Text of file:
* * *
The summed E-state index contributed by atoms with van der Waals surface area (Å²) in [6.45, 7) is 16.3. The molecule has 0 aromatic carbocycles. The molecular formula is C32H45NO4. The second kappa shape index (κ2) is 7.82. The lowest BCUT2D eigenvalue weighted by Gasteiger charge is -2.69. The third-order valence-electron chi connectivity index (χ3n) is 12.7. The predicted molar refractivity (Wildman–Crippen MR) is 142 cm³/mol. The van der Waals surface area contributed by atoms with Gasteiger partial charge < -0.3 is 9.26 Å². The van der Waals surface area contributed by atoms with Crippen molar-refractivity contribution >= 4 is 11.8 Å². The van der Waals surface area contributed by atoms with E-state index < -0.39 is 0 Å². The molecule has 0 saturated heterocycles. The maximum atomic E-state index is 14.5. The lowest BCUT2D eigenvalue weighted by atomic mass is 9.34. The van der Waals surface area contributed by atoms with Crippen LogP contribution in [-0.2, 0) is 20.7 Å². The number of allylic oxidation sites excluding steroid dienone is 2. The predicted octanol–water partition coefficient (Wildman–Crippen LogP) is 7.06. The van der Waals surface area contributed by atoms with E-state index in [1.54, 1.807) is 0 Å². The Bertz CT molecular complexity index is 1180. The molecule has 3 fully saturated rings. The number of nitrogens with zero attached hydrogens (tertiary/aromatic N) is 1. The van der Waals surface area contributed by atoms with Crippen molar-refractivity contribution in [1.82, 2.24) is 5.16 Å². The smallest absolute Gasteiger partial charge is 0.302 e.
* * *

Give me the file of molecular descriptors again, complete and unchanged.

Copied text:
The summed E-state index contributed by atoms with van der Waals surface area (Å²) in [6.45, 7) is 16.3. The molecule has 0 aromatic carbocycles. The molecular formula is C32H45NO4. The second kappa shape index (κ2) is 7.82. The lowest BCUT2D eigenvalue weighted by Gasteiger charge is -2.69. The third-order valence-electron chi connectivity index (χ3n) is 12.7. The predicted molar refractivity (Wildman–Crippen MR) is 142 cm³/mol. The van der Waals surface area contributed by atoms with Gasteiger partial charge < -0.3 is 9.26 Å². The van der Waals surface area contributed by atoms with Crippen molar-refractivity contribution >= 4 is 11.8 Å². The van der Waals surface area contributed by atoms with E-state index < -0.39 is 0 Å². The molecule has 0 saturated heterocycles. The maximum atomic E-state index is 14.5. The lowest BCUT2D eigenvalue weighted by atomic mass is 9.34. The van der Waals surface area contributed by atoms with Crippen LogP contribution in [-0.2, 0) is 20.7 Å². The number of allylic oxidation sites excluding steroid dienone is 2. The predicted octanol–water partition coefficient (Wildman–Crippen LogP) is 7.06. The van der Waals surface area contributed by atoms with E-state index in [1.54, 1.807) is 0 Å². The Bertz CT molecular complexity index is 1180. The molecule has 3 fully saturated rings. The number of nitrogens with zero attached hydrogens (tertiary/aromatic N) is 1. The van der Waals surface area contributed by atoms with Crippen molar-refractivity contribution in [1.82, 2.24) is 5.16 Å². The smallest absolute Gasteiger partial charge is 0.302 e.